Not all bankruptcies include adversary proceedings; their purpose is to obtain some form of relief from the court. A contested matter in bankruptcy is different from an adversary action and is governed by the Federal Rules of Bankruptcy Procedure as well as by the Federal Rules of Civil Procedure.
Some of the common reasons for filing an adversary proceeding include:
- Fraudulent transfers – The Trustee can file a fraudulent transfer adversary complaint if fraud is suspected in a transfer of money or property occurring before a bankruptcy filing.
- Preferential transfers – The bankruptcy trustee can file a preferential transfer adversary complaint, also known as a preference adversary, if a debtor made pre-bankruptcy payments to creditors while insolvent, or in an attempt to avoid a Chapter 7 bankruptcy.
- Lien stripping – A Chapter 13 debtor carrying more than one mortgage on a home may file to have these junior (additional) mortgages “stripped” away. The lien holders then become unsecured creditors.
- Sale of debtor’s jointly-owned property – If the debtor owns property jointly with others, the Trustee can file an adversary complaint to sever (separate) the parties’ interests, thus forcing the other owner(s) to sell the property. That sale amount would go toward the benefit of creditors.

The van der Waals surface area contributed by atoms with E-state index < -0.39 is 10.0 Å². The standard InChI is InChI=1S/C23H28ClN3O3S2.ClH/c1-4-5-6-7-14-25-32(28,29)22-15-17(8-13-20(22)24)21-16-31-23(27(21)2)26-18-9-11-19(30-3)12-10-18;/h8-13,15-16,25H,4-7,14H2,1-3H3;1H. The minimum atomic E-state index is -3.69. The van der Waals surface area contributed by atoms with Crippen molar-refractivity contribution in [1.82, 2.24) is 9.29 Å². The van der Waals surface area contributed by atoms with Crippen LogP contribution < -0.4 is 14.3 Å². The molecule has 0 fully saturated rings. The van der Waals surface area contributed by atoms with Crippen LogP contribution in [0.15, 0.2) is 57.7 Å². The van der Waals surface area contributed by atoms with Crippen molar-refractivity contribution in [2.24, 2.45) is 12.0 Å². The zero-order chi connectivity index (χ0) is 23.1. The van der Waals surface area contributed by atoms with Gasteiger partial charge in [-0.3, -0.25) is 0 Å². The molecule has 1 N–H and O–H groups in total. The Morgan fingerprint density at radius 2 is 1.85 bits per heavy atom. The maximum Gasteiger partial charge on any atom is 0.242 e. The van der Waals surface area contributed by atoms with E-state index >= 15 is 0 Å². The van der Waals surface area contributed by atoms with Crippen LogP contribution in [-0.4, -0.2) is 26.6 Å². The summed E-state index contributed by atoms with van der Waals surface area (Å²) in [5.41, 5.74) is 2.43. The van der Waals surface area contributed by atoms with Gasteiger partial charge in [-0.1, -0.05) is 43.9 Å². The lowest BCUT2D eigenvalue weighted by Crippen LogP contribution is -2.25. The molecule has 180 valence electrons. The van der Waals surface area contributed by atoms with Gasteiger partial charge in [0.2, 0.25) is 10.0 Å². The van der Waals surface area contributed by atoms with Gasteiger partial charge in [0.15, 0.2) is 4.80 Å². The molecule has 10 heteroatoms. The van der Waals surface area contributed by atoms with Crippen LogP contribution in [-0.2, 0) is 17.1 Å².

- Discharge of debt – Generally, in Chapter 7 bankruptcy cases, most or all of the debtors’ debts are discharged at the end of the bankruptcy. However, a creditor can file an adversary complaint requesting that the court not discharge a particular debt. The creditor must prove that the debt was incurred by actual or constructive fraud.
If you would like more information about adversary proceedings in bankruptcy, creditors’ rights, or if you need assistance from an attorney, contact Windtberg & Zdancewicz to schedule an initial consultation.
The attorneys at Windtberg & Zdancewicz, PLC, provide clients with experienced legal representation in all collection matters. We are experienced in creditor’s rights including garnishments, charging orders, attachment, property execution, trustee’s sales, foreclosures, judgments, judgment collection, domestication of foreign judgments, and creditor’s issues in bankruptcy cases. If you need assistance with your collection matters, please contact us at (480) 584-5660.